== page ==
Originally Burrard View School consisted of six rooms. Two years later there was an addition that included a drop wall between two rooms. When the wall was down the now double-sized room was used for assemblies and events. In later years another two-storey addition was added that included classrooms on the second floor and a cafeteria beneath and some time after Clara had gone on to high school, a gym was added on.
Clara remembers that she babysat a lot after she turned 11; she figures she babysat pretty much every kid in the Cove at one time or other, and still remembers them all.
She also volunteered at the school when her siblings were young, helping with teaching knitting, arts and drawing. She loved sports and recalled around 1951, that she and her friend Florence loved Sports Day and all the races including the sack race, egg-and-spoon and the three-legged. Points were awarded to the winners of the various races, the two were tied, each winning four blue ribbons, but when the winners were announced only Florence’s name was called. When she realized Clara’s name had not been called she asked the teacher why and insisted that they both be awarded cups.
Clara remembers in the summer the kids would walk from their home on Strathcona daily to Panorama Beach to swim, walk back home for lunch, and back again to the beach. Then you didn’t go home until everybody else went home. She remembered the Cove also had a roller rink on Myrtle (Banbury) near Second Street (Gallant) behind the Log Cabin Inn.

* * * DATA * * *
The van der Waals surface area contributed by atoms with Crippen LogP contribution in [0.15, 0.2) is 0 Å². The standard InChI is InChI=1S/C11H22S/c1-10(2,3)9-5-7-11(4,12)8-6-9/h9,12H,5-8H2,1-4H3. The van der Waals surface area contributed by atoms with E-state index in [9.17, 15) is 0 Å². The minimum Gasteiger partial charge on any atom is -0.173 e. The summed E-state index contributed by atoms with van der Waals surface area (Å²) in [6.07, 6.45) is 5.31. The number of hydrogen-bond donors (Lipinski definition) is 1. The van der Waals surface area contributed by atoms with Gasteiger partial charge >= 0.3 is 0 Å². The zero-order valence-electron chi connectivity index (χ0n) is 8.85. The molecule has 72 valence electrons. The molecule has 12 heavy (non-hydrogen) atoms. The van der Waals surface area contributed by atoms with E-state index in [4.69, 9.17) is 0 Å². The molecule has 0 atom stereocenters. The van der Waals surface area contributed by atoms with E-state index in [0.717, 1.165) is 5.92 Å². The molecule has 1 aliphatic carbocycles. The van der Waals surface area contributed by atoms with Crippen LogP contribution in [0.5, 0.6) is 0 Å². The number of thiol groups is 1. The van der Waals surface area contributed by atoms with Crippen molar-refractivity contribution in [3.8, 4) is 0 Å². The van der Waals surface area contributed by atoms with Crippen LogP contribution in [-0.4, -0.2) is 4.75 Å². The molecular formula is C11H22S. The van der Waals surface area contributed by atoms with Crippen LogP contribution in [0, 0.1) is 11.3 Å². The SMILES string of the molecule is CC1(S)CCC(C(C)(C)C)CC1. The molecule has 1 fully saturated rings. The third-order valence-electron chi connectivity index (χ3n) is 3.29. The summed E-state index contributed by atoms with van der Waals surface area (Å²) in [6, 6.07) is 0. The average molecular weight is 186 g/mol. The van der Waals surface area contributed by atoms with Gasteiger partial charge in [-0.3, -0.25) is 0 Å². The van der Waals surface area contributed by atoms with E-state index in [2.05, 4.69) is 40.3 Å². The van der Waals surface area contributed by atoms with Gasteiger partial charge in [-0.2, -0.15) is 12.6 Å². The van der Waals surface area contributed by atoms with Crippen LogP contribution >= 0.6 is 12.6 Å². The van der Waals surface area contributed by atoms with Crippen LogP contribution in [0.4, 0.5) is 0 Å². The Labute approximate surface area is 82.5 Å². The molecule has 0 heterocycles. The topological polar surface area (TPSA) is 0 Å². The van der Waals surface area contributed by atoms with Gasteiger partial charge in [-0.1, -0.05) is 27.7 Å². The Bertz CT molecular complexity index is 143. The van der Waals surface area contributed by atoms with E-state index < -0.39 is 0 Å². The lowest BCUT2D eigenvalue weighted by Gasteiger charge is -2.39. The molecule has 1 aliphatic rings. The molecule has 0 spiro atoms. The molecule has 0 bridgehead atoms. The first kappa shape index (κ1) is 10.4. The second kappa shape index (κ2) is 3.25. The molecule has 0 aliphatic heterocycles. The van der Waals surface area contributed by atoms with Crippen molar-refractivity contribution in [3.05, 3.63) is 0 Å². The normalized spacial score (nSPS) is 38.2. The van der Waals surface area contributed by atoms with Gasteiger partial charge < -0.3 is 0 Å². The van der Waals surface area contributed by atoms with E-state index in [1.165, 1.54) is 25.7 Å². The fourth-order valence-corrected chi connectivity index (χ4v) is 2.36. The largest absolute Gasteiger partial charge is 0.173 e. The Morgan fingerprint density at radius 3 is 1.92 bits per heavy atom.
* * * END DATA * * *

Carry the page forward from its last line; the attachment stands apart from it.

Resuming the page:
In those early 1950s the roads out here were not paved, and Clara remembers when the highway was tarred and gravelled to keep the dust down. Everyone had tar on their feet and shoes.
As a teen, Cove kids drove to Wally’s Drive-In on Fraser. A Kik Cola and fries cost a quarter. It was the hangout teens went to show off their cars. During that time, Clara joined the 103 Squadron North Vancouver Air Cadets.
Clara married Stan Bliss in January 1957. They moved to Lynn Valley for five months, then to Mrs. Jean Campbell’s attic on Caledonia in 1960 where they lived until moving to a rental house on Myrtle (now Banbury) in March 1960.
Clara said Myrtle was a great place to bring up kids. There were about 25 kids living between the Myrtle stairs and the Cove. Like her mother, Clara had a large family: Kim, Brenda, Anita and Lisa and her son Jay.
They bought their home on Burns Avenue (now Panorama) Nov. 1, 1964. Always a working mom, Clara had various jobs in the Cove including washing floors at Huxham’s Central Market (now Deep Cove Pharmacy).
Clara remembers she was washing floors at Huxham’s on that historic day of July 20, 1969, when man landed on the moon. Mrs. Huxham called her to the back suite to witness the landing. Clara said they watched while sipping gin slushes that Mrs. Huxham had made. The recipe was pink lemonade and gin mixed in a pan and frozen and then stirred to make a slush.
Clara was a waitress and cook at the Cove Inn, and the Amble Inn (which is now the Raven). She worked for the Raven Pub from 1972 to 1989, starting as dishwasher and moved up to manager.
Clara has definitely been a fixture in this area since birth. She took another step in 2017, selling her Panorama Drive house and moving up to Raven Woods. She is still in the Seymour area and loving the spectacular views of the Vancouver harbour which are such an important part of her life. ■